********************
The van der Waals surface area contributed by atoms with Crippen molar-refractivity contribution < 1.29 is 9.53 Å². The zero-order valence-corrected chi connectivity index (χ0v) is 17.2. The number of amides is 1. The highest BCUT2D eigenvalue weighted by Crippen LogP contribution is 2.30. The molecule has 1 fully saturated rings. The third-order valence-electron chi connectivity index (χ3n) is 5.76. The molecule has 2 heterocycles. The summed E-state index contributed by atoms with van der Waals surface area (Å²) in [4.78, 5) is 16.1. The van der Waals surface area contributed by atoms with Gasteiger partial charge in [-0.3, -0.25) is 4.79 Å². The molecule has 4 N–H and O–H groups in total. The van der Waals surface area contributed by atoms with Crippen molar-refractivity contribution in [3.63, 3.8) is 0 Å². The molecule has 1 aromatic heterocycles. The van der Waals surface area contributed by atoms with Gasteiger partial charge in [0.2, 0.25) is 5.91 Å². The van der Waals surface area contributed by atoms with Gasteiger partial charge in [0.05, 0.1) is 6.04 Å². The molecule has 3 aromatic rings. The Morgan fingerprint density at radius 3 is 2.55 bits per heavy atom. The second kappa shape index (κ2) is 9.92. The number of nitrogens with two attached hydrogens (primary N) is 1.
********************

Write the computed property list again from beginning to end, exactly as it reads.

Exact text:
The van der Waals surface area contributed by atoms with Crippen molar-refractivity contribution < 1.29 is 9.53 Å². The zero-order valence-corrected chi connectivity index (χ0v) is 17.2. The number of amides is 1. The highest BCUT2D eigenvalue weighted by Crippen LogP contribution is 2.30. The molecule has 1 fully saturated rings. The third-order valence-electron chi connectivity index (χ3n) is 5.76. The molecule has 2 heterocycles. The summed E-state index contributed by atoms with van der Waals surface area (Å²) in [4.78, 5) is 16.1. The van der Waals surface area contributed by atoms with Gasteiger partial charge in [-0.3, -0.25) is 4.79 Å². The molecule has 4 N–H and O–H groups in total. The van der Waals surface area contributed by atoms with Crippen molar-refractivity contribution in [3.63, 3.8) is 0 Å². The molecule has 1 aromatic heterocycles. The van der Waals surface area contributed by atoms with Gasteiger partial charge in [0.2, 0.25) is 5.91 Å². The van der Waals surface area contributed by atoms with Gasteiger partial charge in [0.05, 0.1) is 6.04 Å². The molecule has 3 aromatic rings. The Morgan fingerprint density at radius 3 is 2.55 bits per heavy atom. The second kappa shape index (κ2) is 9.92. The number of nitrogens with two attached hydrogens (primary N) is 1.